But ISIS’s vision is an indefinite one that works to ISIS’s advantage – without promising specific outcomes – by creating the conditions ISIS thrives in, and disrupting the conditions we organized nation-states need to do business.
That’s what ISIS is doing. We may get lucky and see a hiatus after this very large attack in France. Such an attack is a lot to bring off. We don’t know how many cells there might be capable of planning such attacks elsewhere in Europe. (That said, you must not doubt that there are ISIS-affiliated cells with sophisticated capabilities in the UK, Germany, the Netherlands, Belgium, and Denmark, just for starters.)
It’s going to get worse. They’re coming to America; it’s only a matter of time.
Postscript as this goes to post: on Fox, Megyn Kelly has the conversation turned toward the past, and the argument over what we did in Iraq and how much and whether we remained committed there. This is why ISIS is way inside our OODA loop, able to surprise us and hit us where we aren’t expecting it. It’s because we’re focused, in a lazy, overpoliticized manner, on the past.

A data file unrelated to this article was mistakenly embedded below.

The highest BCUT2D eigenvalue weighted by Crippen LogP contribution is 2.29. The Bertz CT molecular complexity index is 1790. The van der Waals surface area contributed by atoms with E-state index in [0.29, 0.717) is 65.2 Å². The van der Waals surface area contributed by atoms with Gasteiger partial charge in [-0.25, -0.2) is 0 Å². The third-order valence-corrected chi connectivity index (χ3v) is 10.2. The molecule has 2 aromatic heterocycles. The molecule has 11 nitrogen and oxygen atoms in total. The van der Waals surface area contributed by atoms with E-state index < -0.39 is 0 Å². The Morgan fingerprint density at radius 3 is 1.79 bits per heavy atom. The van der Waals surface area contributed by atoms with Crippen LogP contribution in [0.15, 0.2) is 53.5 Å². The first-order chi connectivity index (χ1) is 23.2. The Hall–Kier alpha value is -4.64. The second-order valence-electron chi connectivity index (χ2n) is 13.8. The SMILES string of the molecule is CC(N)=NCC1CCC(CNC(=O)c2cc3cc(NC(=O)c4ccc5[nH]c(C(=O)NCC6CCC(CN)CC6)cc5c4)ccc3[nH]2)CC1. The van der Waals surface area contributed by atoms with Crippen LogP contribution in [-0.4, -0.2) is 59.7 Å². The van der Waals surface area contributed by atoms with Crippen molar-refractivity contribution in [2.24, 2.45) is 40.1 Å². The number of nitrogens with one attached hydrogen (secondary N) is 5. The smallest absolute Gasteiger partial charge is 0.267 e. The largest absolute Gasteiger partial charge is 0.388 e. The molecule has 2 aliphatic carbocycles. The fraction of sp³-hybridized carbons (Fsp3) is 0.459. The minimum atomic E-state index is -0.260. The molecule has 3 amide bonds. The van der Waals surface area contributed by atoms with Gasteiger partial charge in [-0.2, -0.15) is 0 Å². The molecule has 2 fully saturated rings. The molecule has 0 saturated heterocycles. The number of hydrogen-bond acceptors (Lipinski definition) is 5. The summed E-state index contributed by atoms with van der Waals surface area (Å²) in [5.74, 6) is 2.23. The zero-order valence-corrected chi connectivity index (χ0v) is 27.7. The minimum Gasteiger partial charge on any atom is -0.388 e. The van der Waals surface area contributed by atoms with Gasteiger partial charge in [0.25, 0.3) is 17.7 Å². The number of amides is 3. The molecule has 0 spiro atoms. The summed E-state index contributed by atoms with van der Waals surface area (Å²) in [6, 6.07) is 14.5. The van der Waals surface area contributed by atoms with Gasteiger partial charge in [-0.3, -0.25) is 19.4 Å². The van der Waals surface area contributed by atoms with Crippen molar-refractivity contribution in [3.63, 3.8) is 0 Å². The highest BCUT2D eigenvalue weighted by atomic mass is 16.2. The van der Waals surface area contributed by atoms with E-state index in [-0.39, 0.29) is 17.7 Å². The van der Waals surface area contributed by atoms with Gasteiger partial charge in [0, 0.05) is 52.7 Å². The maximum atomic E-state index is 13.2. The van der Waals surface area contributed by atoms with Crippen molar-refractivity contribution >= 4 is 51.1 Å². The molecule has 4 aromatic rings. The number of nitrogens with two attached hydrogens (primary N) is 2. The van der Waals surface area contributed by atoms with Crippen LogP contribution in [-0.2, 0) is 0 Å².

The past isn’t going to fix anything for us. We have got to understand the present, and what ISIS’s intentions – and Iran’s, and Russia’s, and those of others – are for the future. We’re over here in America trying to organize our card catalogue of historical reasoning and narratives, arguing over stuff like whose coding scheme will decide where we file things. Even Paris doesn’t appear likely to wake us up.